Data releases continue to show economic stability

Data showed that the economy stabilised in Q4 2016, and data readings so far this year show that economic momentum has been sustained, with Independent PPI and PMI readings showing a sustained recovery.

PMIs trend higher

China’s foreign trade surplus narrowed by 9.1% in 2016 to 3.35 trillion yuan as the authorities spent reserves to support the exchange rate. Endangering the trade surplus to support the yuan doesn’t make sense for the country in the long run.

China’s trade balance has fallen as imports/exports picked up in 2016

The recovery in the economy has been driven by continued strong imports of key commodities – crude oil, iron ore, and coal since the second half of 2016.

Imports of key commodities are driving growth

Government spending on infrastructure development and a hot real estate market were central to the recovery in growth in 2016. Real estate contributed 0.6% points to GDP growth in 2016 (0.5% points more than in a normal year), yet the authorities were vocal in their efforts to curb the rapid price increases in Tier 1 cities. Ha Jiming, vice chairman and chief investment strategist at Goldman Sachs’ China Investment Management Unit, estimates that without the contribution of real estate and infrastructure spending last year, GDP growth would have been 4%.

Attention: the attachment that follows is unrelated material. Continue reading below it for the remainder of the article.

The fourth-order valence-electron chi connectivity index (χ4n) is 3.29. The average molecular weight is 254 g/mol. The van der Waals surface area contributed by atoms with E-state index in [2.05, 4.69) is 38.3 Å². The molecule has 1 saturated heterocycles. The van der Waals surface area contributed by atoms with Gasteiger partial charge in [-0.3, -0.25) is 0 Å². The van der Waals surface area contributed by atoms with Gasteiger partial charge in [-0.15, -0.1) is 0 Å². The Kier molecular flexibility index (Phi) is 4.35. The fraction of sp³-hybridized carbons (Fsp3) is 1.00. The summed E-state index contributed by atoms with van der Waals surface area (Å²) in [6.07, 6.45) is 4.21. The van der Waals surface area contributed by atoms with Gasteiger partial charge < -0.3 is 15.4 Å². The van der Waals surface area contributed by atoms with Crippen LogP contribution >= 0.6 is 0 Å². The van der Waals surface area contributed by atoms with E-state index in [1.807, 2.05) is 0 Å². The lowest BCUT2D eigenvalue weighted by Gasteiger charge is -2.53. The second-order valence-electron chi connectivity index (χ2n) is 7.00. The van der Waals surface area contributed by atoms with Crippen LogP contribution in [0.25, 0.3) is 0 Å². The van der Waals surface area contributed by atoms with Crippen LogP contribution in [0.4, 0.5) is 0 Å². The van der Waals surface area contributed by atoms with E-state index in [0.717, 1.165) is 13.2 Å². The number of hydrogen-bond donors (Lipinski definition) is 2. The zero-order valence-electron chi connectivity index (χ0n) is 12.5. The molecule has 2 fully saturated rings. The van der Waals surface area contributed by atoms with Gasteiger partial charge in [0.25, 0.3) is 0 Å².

China leaves deflation behind, and the global economy follows…

Historically, the authorities have had a grip on consumer price inflation through their control of transportation and utility prices, but control of producer price inflation has proven more difficult. Global prices for coal, steel and iron ore picked up strongly last year on the back of stronger demand and production cuts in China. Greater-than-expected capacity closures, production cuts, and limits on total production days in the coal and steel industries, and a rebound in real estate and infrastructure development, all combined to produce a growth sweet spot for the economy. However, there is widespread agreement that on the ground, the authorities have not dealt with the overcapacity problems in these sectors, which contributed to the fall in global commodity prices in 2015.